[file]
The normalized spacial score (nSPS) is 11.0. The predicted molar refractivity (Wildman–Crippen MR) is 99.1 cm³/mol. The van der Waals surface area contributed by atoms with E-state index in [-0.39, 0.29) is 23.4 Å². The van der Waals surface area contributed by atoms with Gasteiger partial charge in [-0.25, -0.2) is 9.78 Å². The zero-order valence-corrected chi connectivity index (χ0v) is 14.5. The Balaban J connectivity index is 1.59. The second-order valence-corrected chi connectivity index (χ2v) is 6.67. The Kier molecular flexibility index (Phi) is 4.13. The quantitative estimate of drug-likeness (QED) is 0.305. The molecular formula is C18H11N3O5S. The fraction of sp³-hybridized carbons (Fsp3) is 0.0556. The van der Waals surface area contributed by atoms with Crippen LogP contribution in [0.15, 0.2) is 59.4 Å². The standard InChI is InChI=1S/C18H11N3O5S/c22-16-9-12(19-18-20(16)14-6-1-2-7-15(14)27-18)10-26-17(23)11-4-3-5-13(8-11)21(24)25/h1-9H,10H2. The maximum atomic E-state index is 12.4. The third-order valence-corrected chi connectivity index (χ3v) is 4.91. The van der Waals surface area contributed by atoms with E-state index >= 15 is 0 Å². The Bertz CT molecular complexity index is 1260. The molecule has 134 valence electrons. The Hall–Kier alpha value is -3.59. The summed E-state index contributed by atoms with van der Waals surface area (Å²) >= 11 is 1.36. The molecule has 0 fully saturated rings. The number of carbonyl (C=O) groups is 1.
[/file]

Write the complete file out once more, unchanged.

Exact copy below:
The normalized spacial score (nSPS) is 11.0. The predicted molar refractivity (Wildman–Crippen MR) is 99.1 cm³/mol. The van der Waals surface area contributed by atoms with E-state index in [-0.39, 0.29) is 23.4 Å². The van der Waals surface area contributed by atoms with Gasteiger partial charge in [-0.25, -0.2) is 9.78 Å². The zero-order valence-corrected chi connectivity index (χ0v) is 14.5. The Balaban J connectivity index is 1.59. The second-order valence-corrected chi connectivity index (χ2v) is 6.67. The Kier molecular flexibility index (Phi) is 4.13. The quantitative estimate of drug-likeness (QED) is 0.305. The molecular formula is C18H11N3O5S. The fraction of sp³-hybridized carbons (Fsp3) is 0.0556. The van der Waals surface area contributed by atoms with Crippen LogP contribution in [0.15, 0.2) is 59.4 Å². The standard InChI is InChI=1S/C18H11N3O5S/c22-16-9-12(19-18-20(16)14-6-1-2-7-15(14)27-18)10-26-17(23)11-4-3-5-13(8-11)21(24)25/h1-9H,10H2. The maximum atomic E-state index is 12.4. The third-order valence-corrected chi connectivity index (χ3v) is 4.91. The van der Waals surface area contributed by atoms with E-state index >= 15 is 0 Å². The Bertz CT molecular complexity index is 1260. The molecule has 134 valence electrons. The Hall–Kier alpha value is -3.59. The summed E-state index contributed by atoms with van der Waals surface area (Å²) >= 11 is 1.36. The molecule has 0 fully saturated rings. The number of carbonyl (C=O) groups is 1.